4. You are clumsy or love things built to a very high quality. The Primus stove is very solid, with more robust legs than the MSR Whisperlite and a metal pump with a leather plunger (compared to a plastic pump and rubber cap on the MSR Whisperlite).

You might prefer a stove like the MSR Whisperlite Internationale, the Trangia or one of the many ultralight models if:

1. You are on a budget. This is one of the more expensive camping stoves on the market.

2. You don’t plan to cook many of your own meals.

3. You only plan to do simple things. For just boiling water for pasta and instant meals, the Primus Omnifuel is overkill.

You can buy the Primus Omnifuel from CycloCamping ($158.90).

This review is based on a free sample, provided by Primus for testing. We returned the stove after we were done with it.

What Next?
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23 Responses to “Primus Omnifuel Stove Review”

  1. Becky says:

    It sounds like the Primus stove has the same sound issues as the MSR XGK http://cascadedesigns.com/en/msr/stoves/rapid/xgk-ex/product. I like the XGK because it is sturdy and burns anything, anywhere, but it is loud – which was a problem when we trying to be inconspicuous while cooking in hotel rooms. I always feel like I’m igniting a jet engine when I turn it on. What the XGK doesn’t do is simmer, for that you have me wishing I bought the Primus.
    Thanks for the review.

  2. If you are planning on cycling in the high altitude regions of Asia or South America – than there is another factor to consider. From other people I’ve read that the MSR whisperlite does not work well at higher altitudes whereas the Primus Omnifuel does. An MSR stove that according to the reviews does work well at higher altitudes is the MSR XKG –but this stove costs almost as much as the Primus omnifuel.

  3. Doug W says:

    We had the MSR Whisperlite Internationale for years and would take it during backpacking trips and everytime we used it, my ends would end up filthy, no matter how careful I was with it. I’ve also burned pots from its inability to simmer. Lastly, even sleeping with the fuel in our sleeping bag, I’ve had problems getting the MSR to work well in below freezing conditions. I’m not sure the Primus would work much better in those conditions, but we currently have an MSR cartridge-only stove and absolutely love it. The Omnifuel is a must-buy for us before we do our longer trip.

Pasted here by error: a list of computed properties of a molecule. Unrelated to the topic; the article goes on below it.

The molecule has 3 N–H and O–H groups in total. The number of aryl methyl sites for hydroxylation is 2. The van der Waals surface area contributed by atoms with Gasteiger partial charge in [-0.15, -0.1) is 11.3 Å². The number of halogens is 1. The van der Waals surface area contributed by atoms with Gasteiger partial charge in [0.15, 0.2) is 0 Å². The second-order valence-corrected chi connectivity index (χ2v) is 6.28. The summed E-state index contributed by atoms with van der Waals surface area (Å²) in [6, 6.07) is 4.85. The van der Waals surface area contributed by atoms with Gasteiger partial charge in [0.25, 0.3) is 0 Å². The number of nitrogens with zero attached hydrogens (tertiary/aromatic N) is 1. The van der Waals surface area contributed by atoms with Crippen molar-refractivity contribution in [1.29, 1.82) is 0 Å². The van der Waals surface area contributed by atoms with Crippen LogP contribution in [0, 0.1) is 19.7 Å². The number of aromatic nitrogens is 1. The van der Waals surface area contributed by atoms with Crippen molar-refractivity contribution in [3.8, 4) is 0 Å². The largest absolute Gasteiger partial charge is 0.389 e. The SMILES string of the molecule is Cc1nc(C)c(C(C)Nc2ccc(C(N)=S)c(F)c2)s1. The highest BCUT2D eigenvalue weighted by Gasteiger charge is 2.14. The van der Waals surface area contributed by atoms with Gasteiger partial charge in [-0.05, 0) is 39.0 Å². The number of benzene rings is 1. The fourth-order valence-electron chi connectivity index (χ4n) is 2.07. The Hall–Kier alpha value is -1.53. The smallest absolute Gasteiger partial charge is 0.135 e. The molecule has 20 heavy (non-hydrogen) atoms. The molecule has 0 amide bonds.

Great article and video. Thanks!

  4. Simon Dunford says:

    The Primus build quality is outstanding. MSR fuel pumps look like they came from Mothercare in comparison. And turning the bottle over to clear the fuel lines is an inspired idea.

    Sometimes being an engineer can be a real hindrance. Especially when trying to stay within budget in the camping shop.

    • paolo says:

      I agree although this trait is invaluable in helping you not having to spend more than you need!
      I have worked and played in the outdoors for over 12 years. In that time, I have had chance to use all 3 models of MSR multi fuel stoves and personally owned the wisperlite and dragonfly.
      But I know own and use the primus omni-fuel, which I have been using for the past 4 and a half years which has been consistently a much better performer!
      The MSR stoves suffered from the major issue of pump failure no matter which model, and while the stove unit itself always performed it is useless without a working pump. With my MSR stoves I had to repair and replace parts to the pump more than a handful of times and once I had to send a pump off to MSR who dealt with the issue promptly and sent me a new full pump unit to me! Great service and product let down by failure of a relatively small but highly important part!
      Primus how ever not a problem yet (touch wood) and also its efficiency far excels that of the MSR stoves! and having used both I would always now buy Primus or Optimus. Also something to bear in mind is the stoves used by sherpas in the himalaya are often the original Primus or Optimus stoves from the 1950′s!!! We can all handle a windscreen failing but if a pump fails and you do not have a spare or are able to repair it, will leave you wishing you had spent that bit extra!

  5. Thanks Travelling Two, my Windscreen broke as well during my Trans Am cycle. I contacted Primus and they asked me to contact the company I bought it from. I now have a new Windscreen on it’s way! Result!

  6. I just wanted to add that you don’t necessarily need a Primus-brand gas cartridge to use on the Primus Omnifuel. The thread on gas cartridge being universal you can also use a MSR, Primus, Burton, Kovea, or any other threaded gas cartridges.